The United States is withdrawing from UNESCO, the United Nation's cultural and educational agency, effective December 31, the US State Department has said in a statement.
- UNESCO is voting to choose a new director this week amid tensions over funding trouble and divisions over Palestine membership
- The US pulled out of UNESCO in the 1980s then joined again in 2003
- UNESCO is best known or its World Heritage program
"This decision was not taken lightly, and reflects US concerns with mounting arrears at UNESCO, the need for fundamental reform in the organisation, and continuing anti-Israel bias at UNESCO," the department said, adding that the United States would seek to "remain engaged … as a non-member observer state in order to contribute US views, perspectives and expertise."
While the US stopped funding UNESCO after it voted to include Palestine as a member in 2011, the State Department has maintained a UNESCO office at its Paris headquarters and sought to weigh in on policy behind the scenes.
UNESCO expressed regret over the United States' official decision to leave its organisation.
"After receiving official notification by the United States Secretary of State, Mr Rex Tillerson, as UNESCO Director General, I wish to express profound regret at the decision of the United States of America to withdraw from UNESCO," said UNESCO Director General Irina Bokova in a statement.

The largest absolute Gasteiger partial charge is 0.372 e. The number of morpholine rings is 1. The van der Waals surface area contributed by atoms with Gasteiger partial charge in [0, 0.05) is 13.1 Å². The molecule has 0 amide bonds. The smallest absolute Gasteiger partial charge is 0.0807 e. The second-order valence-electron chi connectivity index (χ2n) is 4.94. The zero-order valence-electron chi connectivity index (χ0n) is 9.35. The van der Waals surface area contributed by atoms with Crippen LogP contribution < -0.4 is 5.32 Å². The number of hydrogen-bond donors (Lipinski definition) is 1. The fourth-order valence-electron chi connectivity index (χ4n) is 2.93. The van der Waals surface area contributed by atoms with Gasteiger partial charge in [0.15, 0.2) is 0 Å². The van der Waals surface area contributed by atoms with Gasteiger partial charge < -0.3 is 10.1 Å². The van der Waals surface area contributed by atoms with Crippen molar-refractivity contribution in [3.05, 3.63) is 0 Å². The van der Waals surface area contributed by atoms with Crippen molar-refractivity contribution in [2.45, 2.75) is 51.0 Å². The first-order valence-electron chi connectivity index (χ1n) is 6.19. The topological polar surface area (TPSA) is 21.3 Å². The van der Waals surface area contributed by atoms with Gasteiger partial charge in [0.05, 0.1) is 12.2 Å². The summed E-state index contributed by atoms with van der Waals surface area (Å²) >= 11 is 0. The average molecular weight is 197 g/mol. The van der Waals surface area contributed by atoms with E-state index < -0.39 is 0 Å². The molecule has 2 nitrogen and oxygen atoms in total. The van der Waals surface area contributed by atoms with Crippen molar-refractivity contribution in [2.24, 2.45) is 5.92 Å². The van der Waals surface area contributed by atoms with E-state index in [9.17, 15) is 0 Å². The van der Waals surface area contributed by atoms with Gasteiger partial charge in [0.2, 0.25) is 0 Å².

Ms Bokova added that the US decision marked a loss for multilateralism and for the UN family.
The announcement comes as UNESCO is voting to choose a new director this week, in tense balloting overshadowed by the agency's funding troubles and divisions over Palestinian membership.
Many saw the vote to include Palestine as evidence of long-running, ingrained anti-Israel bias within the UN, where Israel and its allies are far outnumbered by Arab countries and their supporters.
UNESCO is best known for its World Heritage program to protect cultural sites and traditions around the world. The agency also works to improve education for girls in desperately poor countries and in scientific fields, to promote better understanding of the horrors of the Holocaust and to defend media freedom, among other activities.
The Trump administration has been preparing for a likely withdrawal for months, and a decision was expected before the end of the year, according to US officials.
Several diplomats who were to have been posted to the mission this summer were told that their positions were on hold and advised to seek other jobs.
The US pulled out of UNESCO in the 1980s because Washington viewed it as mismanaged and used for political reasons, then re-joined the organisation in 2003.